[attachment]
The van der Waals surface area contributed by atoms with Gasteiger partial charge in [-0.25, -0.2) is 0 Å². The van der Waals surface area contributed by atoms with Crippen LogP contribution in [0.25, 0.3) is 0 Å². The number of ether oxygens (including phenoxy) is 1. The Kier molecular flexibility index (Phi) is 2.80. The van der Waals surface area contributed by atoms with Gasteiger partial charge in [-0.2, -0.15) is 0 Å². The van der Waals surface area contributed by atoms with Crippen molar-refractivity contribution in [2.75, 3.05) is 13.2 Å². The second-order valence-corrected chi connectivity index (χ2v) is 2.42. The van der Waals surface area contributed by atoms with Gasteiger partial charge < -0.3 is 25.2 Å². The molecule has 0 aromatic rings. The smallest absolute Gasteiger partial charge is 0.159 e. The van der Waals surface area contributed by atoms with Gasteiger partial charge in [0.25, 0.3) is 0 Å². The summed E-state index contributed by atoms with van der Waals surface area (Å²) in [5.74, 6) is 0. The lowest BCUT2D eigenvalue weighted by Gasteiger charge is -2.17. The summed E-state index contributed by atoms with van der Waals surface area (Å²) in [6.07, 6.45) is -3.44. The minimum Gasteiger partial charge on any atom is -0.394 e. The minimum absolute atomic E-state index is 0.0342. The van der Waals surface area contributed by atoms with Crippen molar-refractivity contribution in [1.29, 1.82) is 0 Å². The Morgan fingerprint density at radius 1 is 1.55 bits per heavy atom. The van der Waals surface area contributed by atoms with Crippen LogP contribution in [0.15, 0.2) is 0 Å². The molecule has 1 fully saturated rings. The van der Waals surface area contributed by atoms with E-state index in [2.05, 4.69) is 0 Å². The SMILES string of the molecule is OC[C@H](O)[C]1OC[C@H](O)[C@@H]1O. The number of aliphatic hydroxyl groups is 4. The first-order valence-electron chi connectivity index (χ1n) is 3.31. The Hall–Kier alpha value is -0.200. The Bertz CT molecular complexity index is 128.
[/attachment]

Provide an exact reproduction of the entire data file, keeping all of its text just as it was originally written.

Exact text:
The van der Waals surface area contributed by atoms with Gasteiger partial charge in [-0.25, -0.2) is 0 Å². The van der Waals surface area contributed by atoms with Crippen LogP contribution in [0.25, 0.3) is 0 Å². The number of ether oxygens (including phenoxy) is 1. The Kier molecular flexibility index (Phi) is 2.80. The van der Waals surface area contributed by atoms with Gasteiger partial charge in [-0.2, -0.15) is 0 Å². The van der Waals surface area contributed by atoms with Crippen molar-refractivity contribution in [2.75, 3.05) is 13.2 Å². The second-order valence-corrected chi connectivity index (χ2v) is 2.42. The van der Waals surface area contributed by atoms with Gasteiger partial charge < -0.3 is 25.2 Å². The molecule has 0 aromatic rings. The smallest absolute Gasteiger partial charge is 0.159 e. The van der Waals surface area contributed by atoms with Gasteiger partial charge in [0.25, 0.3) is 0 Å². The summed E-state index contributed by atoms with van der Waals surface area (Å²) in [5.74, 6) is 0. The lowest BCUT2D eigenvalue weighted by Gasteiger charge is -2.17. The summed E-state index contributed by atoms with van der Waals surface area (Å²) in [6.07, 6.45) is -3.44. The minimum Gasteiger partial charge on any atom is -0.394 e. The minimum absolute atomic E-state index is 0.0342. The van der Waals surface area contributed by atoms with Crippen molar-refractivity contribution in [1.29, 1.82) is 0 Å². The Morgan fingerprint density at radius 1 is 1.55 bits per heavy atom. The van der Waals surface area contributed by atoms with Crippen LogP contribution in [0.15, 0.2) is 0 Å². The molecule has 1 fully saturated rings. The van der Waals surface area contributed by atoms with E-state index in [2.05, 4.69) is 0 Å². The SMILES string of the molecule is OC[C@H](O)[C]1OC[C@H](O)[C@@H]1O. The number of aliphatic hydroxyl groups is 4. The first-order valence-electron chi connectivity index (χ1n) is 3.31. The Hall–Kier alpha value is -0.200. The Bertz CT molecular complexity index is 128.